Bolt-action, lever-action, semi-automatic—what do they all mean?
Your rifle’s action determines what type of gun it is and how it works. There are many types of actions out there, each one with its own advantages and disadvantages. Some are better for hunting and others are better for precision shooting.
Each type of action has enough intricacies to merit its own article, but the information below is enough to make you more knowledgeable than the average gun-owner.
What is an action?
The action is the part that contains most or all of the moving parts of a firearm. It handles the ammunition, from loading to firing to extraction and ejection.
The gun’s barrel is in front of the action. The parts of an action may include the following:
- Fire control group, which includes the trigger, sear, disconnector, and hammer
- Receiver, which is the external body of the action that holds the guts and attaches to the barrel, furniture, and magazine (if there is one)
- Bolt, which supports the rear of the cartridge and holds the firing pin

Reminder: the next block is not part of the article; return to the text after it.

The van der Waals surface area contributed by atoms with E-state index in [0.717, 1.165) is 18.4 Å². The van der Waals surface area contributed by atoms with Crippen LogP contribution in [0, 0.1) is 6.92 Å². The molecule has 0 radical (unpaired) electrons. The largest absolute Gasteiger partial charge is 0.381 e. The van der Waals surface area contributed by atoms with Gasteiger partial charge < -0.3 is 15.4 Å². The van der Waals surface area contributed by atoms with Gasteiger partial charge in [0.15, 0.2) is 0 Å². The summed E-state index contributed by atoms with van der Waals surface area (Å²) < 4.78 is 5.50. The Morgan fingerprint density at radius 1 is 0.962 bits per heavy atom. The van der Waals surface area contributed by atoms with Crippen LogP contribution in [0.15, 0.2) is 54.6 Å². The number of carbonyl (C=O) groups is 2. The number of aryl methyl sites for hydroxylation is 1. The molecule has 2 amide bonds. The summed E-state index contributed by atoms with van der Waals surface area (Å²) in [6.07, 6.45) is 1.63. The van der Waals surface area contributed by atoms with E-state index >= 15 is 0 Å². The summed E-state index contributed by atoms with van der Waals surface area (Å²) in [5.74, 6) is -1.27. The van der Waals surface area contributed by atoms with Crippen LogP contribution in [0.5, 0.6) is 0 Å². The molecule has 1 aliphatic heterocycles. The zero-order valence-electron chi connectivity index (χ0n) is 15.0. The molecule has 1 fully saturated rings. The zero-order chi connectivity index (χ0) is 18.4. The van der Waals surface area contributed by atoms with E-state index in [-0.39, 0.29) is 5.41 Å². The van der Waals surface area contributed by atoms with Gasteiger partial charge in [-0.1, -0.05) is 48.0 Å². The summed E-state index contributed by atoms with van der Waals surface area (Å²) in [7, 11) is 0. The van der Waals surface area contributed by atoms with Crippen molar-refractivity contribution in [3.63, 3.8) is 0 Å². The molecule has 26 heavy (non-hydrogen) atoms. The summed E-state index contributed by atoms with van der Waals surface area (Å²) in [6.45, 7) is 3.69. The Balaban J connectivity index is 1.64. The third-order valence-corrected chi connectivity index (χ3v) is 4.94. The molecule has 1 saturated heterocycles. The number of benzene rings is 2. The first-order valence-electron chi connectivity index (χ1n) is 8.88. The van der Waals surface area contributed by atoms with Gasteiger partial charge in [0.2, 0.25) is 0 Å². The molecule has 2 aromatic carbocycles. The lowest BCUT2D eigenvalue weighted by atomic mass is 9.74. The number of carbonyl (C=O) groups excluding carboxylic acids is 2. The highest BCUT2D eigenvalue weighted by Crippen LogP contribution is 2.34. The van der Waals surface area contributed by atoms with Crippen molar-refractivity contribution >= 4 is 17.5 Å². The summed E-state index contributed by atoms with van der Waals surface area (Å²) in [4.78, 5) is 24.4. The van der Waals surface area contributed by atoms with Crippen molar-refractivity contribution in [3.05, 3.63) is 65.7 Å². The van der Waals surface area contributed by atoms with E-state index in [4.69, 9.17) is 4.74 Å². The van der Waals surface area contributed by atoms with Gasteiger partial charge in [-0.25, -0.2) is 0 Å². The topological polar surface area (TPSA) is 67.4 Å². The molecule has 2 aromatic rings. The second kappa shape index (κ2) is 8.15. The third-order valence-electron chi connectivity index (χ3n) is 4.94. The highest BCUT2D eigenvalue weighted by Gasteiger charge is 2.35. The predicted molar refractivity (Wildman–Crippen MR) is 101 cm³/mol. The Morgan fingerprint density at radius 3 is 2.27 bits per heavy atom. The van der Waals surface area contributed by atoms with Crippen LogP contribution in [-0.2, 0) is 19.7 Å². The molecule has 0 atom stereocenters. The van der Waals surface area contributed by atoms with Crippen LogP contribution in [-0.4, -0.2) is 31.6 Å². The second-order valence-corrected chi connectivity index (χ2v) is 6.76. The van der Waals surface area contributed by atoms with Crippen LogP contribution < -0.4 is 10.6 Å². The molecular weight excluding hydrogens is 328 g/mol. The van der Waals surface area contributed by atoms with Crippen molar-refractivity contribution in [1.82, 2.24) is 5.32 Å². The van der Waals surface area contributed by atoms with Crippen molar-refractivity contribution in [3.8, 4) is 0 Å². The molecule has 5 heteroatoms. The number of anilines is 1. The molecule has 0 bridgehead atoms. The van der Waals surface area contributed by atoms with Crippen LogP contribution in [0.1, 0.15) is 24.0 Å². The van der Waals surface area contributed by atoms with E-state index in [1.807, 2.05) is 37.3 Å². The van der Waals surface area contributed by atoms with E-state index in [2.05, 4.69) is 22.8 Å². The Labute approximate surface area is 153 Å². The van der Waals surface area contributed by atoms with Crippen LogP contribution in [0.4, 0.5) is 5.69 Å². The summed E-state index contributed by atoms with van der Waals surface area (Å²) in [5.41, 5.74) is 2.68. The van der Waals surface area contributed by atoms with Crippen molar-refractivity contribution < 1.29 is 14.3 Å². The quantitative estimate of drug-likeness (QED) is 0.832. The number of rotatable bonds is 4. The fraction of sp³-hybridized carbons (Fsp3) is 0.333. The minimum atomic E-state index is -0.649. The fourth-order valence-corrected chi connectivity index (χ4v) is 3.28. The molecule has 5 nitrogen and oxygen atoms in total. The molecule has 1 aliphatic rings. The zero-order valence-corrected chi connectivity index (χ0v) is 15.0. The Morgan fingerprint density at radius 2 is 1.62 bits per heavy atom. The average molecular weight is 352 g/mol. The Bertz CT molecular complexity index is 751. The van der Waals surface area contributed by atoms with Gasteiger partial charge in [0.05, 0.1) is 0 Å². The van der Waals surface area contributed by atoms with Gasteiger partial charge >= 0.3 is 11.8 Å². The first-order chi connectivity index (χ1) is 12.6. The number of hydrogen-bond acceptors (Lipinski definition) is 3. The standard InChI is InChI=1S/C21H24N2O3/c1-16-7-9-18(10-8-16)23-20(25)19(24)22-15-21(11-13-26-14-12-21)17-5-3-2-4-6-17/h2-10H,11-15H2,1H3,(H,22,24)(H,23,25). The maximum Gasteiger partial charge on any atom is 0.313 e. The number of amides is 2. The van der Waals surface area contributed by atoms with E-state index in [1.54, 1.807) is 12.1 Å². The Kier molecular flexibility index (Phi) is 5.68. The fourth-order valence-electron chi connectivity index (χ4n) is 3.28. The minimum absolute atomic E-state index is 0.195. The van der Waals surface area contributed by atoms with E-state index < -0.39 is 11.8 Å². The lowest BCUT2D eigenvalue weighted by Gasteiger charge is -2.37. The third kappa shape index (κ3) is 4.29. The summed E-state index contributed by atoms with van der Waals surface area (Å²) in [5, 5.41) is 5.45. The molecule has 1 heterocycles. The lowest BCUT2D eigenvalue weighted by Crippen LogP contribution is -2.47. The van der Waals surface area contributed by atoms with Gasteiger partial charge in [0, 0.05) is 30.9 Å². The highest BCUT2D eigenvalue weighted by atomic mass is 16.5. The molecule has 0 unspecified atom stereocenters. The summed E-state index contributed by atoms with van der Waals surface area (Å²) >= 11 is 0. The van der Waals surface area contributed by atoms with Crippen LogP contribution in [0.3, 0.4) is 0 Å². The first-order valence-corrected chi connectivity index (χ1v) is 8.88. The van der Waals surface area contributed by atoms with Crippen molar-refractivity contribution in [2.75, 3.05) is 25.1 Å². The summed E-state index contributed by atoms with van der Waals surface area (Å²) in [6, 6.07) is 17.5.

- Dust cover
Not all rifle types have all of these parts. For example, you only see dust covers on semi-auto guns, and break-action rifles don’t have bolts. But if any of these parts exist, they’re part of the action.
These types of rifles depend on you to cycle the action and load the next round. Nothing moves when you pull the trigger except for the hammer or striker and the bullet. You need to manually manipulate the rifle to load the next round.
Break-action rifles, much like break-action shotguns, are a single-shot action with a hinge in the receiver. When unlocked, the barrel(s) pivot downward to eject the spent cartridge and allow you to load a new one.
This type of action is the most compact and lightweight. They are also simple and easy to make while being rigid and accurate. Break-action rifles have two main disadvantages, though. The first is that they are slow to reload.
The second is that you need to move the entire gun to load another shot, so you have to start over aiming for every shot, even when shooting from the bench!
Also, break-action latches can wear over time, loosening up and making the hinge sloppy.
Break-actions are also called break-barrel, break-open, or top-break rifles.
Good examples are the Henry Singleshot, Savage Model 42, and Thompson/Center Encore.
This type of single-shot rifle receiver is even more rigid and accurate than a break-action. You move a lever under the rifle to cause the rear of the action to fall or roll away, allowing you to load the rifle. Move the lever back, and the rear of the action closes.